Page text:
Earlier this week, I had the opportunity to join 500 social studies teachers in watching a talk by Bryan Stevenson.
Bryan founded and runs the Equal Justice Initiative, an amazing organization based in Alabama that works to fix our country’s draconian criminal justice system. EJI provides legal representation for people who have been unfairly sucked into that system. The organization also does inspiring work to educate the public about the horrors of slavery and racism through its Legacy Museum and the National Memorial for Peace and Justice. It’s hard to imagine a better person to kick off a conference for social studies teachers than Bryan. (If you aren’t familiar with him, I recommend watching the movie or reading the book Just Mercy.)
His speech was part of a conference hosted by an effort that I created called the OER Project. They support social studies teachers by providing them with new curricula, content, and a community to share ideas (OER stands for “open educational resources”). I think most people are familiar with the work of the OER Project because of Big History, but they now offer multiple high-quality courses for educators. Attendance for this year’s conference is—like everything that OER offers—free to all teachers.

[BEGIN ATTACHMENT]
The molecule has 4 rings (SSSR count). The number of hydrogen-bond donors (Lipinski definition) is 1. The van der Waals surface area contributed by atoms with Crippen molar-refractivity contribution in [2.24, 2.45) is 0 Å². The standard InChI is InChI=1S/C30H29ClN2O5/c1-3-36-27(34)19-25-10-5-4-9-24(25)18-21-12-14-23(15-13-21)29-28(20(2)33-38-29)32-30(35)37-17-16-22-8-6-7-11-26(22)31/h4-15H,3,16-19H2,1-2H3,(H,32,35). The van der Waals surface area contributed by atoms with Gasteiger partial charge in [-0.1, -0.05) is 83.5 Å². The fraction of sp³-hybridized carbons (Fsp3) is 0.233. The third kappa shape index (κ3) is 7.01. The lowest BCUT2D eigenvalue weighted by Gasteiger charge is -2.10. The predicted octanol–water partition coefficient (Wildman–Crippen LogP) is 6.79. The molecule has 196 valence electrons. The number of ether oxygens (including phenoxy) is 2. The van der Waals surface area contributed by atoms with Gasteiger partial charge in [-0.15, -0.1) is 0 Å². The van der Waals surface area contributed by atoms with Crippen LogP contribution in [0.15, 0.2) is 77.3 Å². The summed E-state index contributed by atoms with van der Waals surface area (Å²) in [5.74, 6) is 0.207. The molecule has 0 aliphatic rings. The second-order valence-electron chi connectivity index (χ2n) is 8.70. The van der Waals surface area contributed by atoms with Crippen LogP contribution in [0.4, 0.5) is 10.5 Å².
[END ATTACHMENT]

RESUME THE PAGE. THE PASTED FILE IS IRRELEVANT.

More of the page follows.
Bryan was one of several speakers over the course of three days. His remarks focused on the role teachers can play in examining the American experience and helping young people find a new way forward. He spoke at length about the parts of U.S. history that are often left out of the classroom, including the historical racism experienced by Black Americans.
I was moved by his description of EJI’s work to document lynching in the American South. Their researchers have identified at least 800 new victims of lynching so far, people whose names were lost to history until now. Bryan described how EJI collects soil samples from lynching sites and uses them to create memorials for the victims.
Bryan believes that “no innovation will take place if we don’t intimately understand the problem” we’re trying to fix. I agree. Today’s students have the power to create a better future for all people, and teachers are helping them build their framework for understanding the world. I’m glad that many schools are starting to teach a more comprehensive look at our country’s past. If you want to see the progress that humanity has made, you have to know where we came from—even if that past is ugly at points.
I hope the teachers who attended the conference feel inspired as they get ready to go back to school this fall. This is an incredibly challenging time to be an educator, but Bryan’s talk was a terrific reminder of just how important the work of educating people is. If you’re a social studies teacher, you can access all of the conference’s materials online for free by registering here.